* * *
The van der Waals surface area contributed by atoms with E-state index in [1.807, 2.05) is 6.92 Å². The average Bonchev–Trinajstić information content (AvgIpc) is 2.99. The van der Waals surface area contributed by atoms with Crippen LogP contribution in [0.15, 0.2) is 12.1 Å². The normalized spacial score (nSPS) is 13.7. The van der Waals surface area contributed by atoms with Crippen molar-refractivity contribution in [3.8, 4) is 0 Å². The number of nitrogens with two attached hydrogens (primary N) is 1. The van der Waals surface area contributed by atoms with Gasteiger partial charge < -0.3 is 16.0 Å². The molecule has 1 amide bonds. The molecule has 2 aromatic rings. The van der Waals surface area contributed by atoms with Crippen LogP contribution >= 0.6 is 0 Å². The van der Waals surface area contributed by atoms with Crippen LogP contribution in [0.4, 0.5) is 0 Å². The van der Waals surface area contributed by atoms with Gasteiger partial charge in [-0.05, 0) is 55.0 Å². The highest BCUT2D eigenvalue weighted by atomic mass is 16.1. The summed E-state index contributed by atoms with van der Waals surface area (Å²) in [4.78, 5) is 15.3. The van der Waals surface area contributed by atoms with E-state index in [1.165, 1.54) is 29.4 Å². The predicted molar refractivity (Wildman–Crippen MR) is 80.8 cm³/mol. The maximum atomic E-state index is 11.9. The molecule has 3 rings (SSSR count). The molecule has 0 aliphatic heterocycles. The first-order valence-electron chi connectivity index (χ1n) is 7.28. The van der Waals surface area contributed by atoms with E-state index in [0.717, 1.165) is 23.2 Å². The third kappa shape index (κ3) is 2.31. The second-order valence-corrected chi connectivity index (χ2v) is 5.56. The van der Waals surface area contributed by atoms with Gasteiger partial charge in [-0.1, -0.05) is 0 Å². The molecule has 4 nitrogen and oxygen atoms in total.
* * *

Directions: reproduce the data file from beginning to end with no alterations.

The van der Waals surface area contributed by atoms with E-state index in [1.807, 2.05) is 6.92 Å². The average Bonchev–Trinajstić information content (AvgIpc) is 2.99. The van der Waals surface area contributed by atoms with Crippen LogP contribution in [0.15, 0.2) is 12.1 Å². The normalized spacial score (nSPS) is 13.7. The van der Waals surface area contributed by atoms with Crippen molar-refractivity contribution in [3.8, 4) is 0 Å². The number of nitrogens with two attached hydrogens (primary N) is 1. The van der Waals surface area contributed by atoms with Gasteiger partial charge < -0.3 is 16.0 Å². The molecule has 1 amide bonds. The molecule has 2 aromatic rings. The van der Waals surface area contributed by atoms with Crippen LogP contribution >= 0.6 is 0 Å². The van der Waals surface area contributed by atoms with Crippen LogP contribution in [0.4, 0.5) is 0 Å². The van der Waals surface area contributed by atoms with Gasteiger partial charge in [-0.05, 0) is 55.0 Å². The highest BCUT2D eigenvalue weighted by atomic mass is 16.1. The summed E-state index contributed by atoms with van der Waals surface area (Å²) in [4.78, 5) is 15.3. The van der Waals surface area contributed by atoms with E-state index in [1.165, 1.54) is 29.4 Å². The predicted molar refractivity (Wildman–Crippen MR) is 80.8 cm³/mol. The maximum atomic E-state index is 11.9. The molecule has 3 rings (SSSR count). The molecule has 0 aliphatic heterocycles. The first-order valence-electron chi connectivity index (χ1n) is 7.28. The van der Waals surface area contributed by atoms with E-state index in [0.717, 1.165) is 23.2 Å². The third kappa shape index (κ3) is 2.31. The second-order valence-corrected chi connectivity index (χ2v) is 5.56. The van der Waals surface area contributed by atoms with Gasteiger partial charge in [-0.1, -0.05) is 0 Å². The molecule has 4 nitrogen and oxygen atoms in total.